# How does $-(-1)^n$ become $(-1)^{n+1}$

I am currently studying how to prove the Fibonacci Identity by Simple Induction, shown here, however I do not understand how $-(-1)^n$ becomes $(-1)^{n+1}$. Can anybody explain to me the logic behind this?

$-(-1)^n=(-1)^1(-1)^n=(-1)^{n+1}$
$$-x=(-1)x$$ Now substitute $x=(-1)^n$ $$-(-1)^n=(-1)(-1)^n=(-1)^{n+1}$$
The negative sign outside the parentheses can be re-written as $-1$: $$-(-1)^n = (-1)(-1)^n$$ That first factor of $(-1)$ can be written as $(-1)^1$, so we have $$(-1)^1(-1)^n$$ and finally the two factors can be combined by adding the exponents: $$(-1)^{n+1}$$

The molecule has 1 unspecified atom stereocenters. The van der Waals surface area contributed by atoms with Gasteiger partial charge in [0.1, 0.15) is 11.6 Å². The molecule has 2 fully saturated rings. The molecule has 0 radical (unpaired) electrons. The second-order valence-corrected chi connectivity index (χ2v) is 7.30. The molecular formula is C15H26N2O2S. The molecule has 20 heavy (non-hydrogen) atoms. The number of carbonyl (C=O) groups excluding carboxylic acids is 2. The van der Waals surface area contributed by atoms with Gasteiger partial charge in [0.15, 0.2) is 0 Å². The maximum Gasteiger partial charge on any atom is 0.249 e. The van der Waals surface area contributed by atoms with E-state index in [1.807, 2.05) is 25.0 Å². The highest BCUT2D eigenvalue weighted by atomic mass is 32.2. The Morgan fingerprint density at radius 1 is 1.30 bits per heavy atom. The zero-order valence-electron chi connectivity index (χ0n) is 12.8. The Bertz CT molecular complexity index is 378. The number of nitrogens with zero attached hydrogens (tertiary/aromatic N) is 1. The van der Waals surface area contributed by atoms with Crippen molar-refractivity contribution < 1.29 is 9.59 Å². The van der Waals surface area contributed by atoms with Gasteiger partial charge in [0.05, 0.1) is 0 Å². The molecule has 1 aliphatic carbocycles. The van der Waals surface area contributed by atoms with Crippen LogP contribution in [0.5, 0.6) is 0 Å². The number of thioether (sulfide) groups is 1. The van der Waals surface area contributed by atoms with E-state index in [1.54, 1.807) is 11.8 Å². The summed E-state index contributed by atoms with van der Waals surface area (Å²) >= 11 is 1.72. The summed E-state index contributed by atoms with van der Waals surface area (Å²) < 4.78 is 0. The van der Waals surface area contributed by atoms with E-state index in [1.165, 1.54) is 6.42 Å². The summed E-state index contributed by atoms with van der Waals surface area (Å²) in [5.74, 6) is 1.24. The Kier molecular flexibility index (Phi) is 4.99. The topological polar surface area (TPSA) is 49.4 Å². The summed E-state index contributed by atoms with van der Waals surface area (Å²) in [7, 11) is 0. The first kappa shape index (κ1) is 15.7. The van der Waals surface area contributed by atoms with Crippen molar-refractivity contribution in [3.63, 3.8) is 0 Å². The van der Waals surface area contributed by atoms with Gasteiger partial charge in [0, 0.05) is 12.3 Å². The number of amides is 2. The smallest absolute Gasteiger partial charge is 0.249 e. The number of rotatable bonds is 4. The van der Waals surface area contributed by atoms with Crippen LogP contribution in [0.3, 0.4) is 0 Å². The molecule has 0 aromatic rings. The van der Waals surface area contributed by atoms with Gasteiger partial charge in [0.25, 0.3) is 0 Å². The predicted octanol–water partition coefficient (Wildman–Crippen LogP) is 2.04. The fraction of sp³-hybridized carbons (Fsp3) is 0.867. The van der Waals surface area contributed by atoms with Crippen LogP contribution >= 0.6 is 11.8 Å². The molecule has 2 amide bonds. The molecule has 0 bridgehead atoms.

The powers of $-1$ are $$-1, 1, -1, 1, -1, 1, -1, 1, -1, 1, -1, 1, -1, 1, \ldots$$ If $n$ is odd, then $(-1)^n = -1$, but if $n$ is even then $(-1)^n = 1$. So if you multiply $(-1)^n$ once by $-1$, it is the same as incrementing $n$. (Technically you can also decrement, but you can't generalize that to other negative numbers).
Simple there is a $-$ sign in front so you can write $-(-1)^n=(-1)(-1)^n=(-1)^{n+1}$.